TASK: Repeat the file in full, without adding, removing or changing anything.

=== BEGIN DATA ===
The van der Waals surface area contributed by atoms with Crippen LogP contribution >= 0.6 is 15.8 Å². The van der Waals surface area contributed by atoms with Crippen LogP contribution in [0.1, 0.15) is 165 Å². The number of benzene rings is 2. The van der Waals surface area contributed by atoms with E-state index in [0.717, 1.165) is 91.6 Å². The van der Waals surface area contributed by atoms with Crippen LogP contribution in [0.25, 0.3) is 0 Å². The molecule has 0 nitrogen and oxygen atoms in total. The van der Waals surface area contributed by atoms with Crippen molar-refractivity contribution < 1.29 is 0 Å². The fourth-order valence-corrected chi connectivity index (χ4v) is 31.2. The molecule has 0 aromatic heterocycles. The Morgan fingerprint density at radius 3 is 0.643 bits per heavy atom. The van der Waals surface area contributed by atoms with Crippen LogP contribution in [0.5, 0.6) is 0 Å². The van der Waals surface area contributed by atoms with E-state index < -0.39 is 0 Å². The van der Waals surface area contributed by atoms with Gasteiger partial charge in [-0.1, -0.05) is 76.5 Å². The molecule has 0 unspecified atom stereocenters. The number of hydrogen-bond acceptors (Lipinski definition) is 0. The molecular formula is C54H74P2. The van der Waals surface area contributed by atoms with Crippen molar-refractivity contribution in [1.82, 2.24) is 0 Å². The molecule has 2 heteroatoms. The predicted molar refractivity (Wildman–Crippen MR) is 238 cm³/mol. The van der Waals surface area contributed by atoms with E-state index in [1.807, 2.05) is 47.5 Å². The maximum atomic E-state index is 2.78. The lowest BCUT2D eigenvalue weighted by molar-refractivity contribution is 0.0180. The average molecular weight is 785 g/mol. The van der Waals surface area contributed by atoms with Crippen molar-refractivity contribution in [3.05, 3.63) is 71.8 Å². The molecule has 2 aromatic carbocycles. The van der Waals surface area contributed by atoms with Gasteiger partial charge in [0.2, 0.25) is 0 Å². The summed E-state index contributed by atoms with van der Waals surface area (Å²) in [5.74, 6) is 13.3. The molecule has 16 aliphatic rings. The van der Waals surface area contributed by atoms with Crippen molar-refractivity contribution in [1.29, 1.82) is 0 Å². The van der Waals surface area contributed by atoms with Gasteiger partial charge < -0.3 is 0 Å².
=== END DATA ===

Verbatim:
The van der Waals surface area contributed by atoms with Crippen LogP contribution >= 0.6 is 15.8 Å². The van der Waals surface area contributed by atoms with Crippen LogP contribution in [0.1, 0.15) is 165 Å². The number of benzene rings is 2. The van der Waals surface area contributed by atoms with E-state index in [0.717, 1.165) is 91.6 Å². The van der Waals surface area contributed by atoms with Crippen LogP contribution in [0.25, 0.3) is 0 Å². The molecule has 0 nitrogen and oxygen atoms in total. The van der Waals surface area contributed by atoms with Crippen molar-refractivity contribution < 1.29 is 0 Å². The fourth-order valence-corrected chi connectivity index (χ4v) is 31.2. The molecule has 0 aromatic heterocycles. The Morgan fingerprint density at radius 3 is 0.643 bits per heavy atom. The van der Waals surface area contributed by atoms with Crippen LogP contribution in [0.5, 0.6) is 0 Å². The van der Waals surface area contributed by atoms with E-state index < -0.39 is 0 Å². The van der Waals surface area contributed by atoms with Gasteiger partial charge in [-0.1, -0.05) is 76.5 Å². The molecule has 0 unspecified atom stereocenters. The number of hydrogen-bond acceptors (Lipinski definition) is 0. The molecular formula is C54H74P2. The van der Waals surface area contributed by atoms with Crippen molar-refractivity contribution in [1.82, 2.24) is 0 Å². The molecule has 2 heteroatoms. The predicted molar refractivity (Wildman–Crippen MR) is 238 cm³/mol. The van der Waals surface area contributed by atoms with E-state index in [1.807, 2.05) is 47.5 Å². The maximum atomic E-state index is 2.78. The lowest BCUT2D eigenvalue weighted by molar-refractivity contribution is 0.0180. The average molecular weight is 785 g/mol. The van der Waals surface area contributed by atoms with Crippen molar-refractivity contribution in [3.05, 3.63) is 71.8 Å². The molecule has 2 aromatic carbocycles. The van der Waals surface area contributed by atoms with Gasteiger partial charge in [0.2, 0.25) is 0 Å². The summed E-state index contributed by atoms with van der Waals surface area (Å²) in [5.74, 6) is 13.3. The molecule has 16 aliphatic rings. The van der Waals surface area contributed by atoms with Crippen molar-refractivity contribution in [1.29, 1.82) is 0 Å². The van der Waals surface area contributed by atoms with Gasteiger partial charge < -0.3 is 0 Å².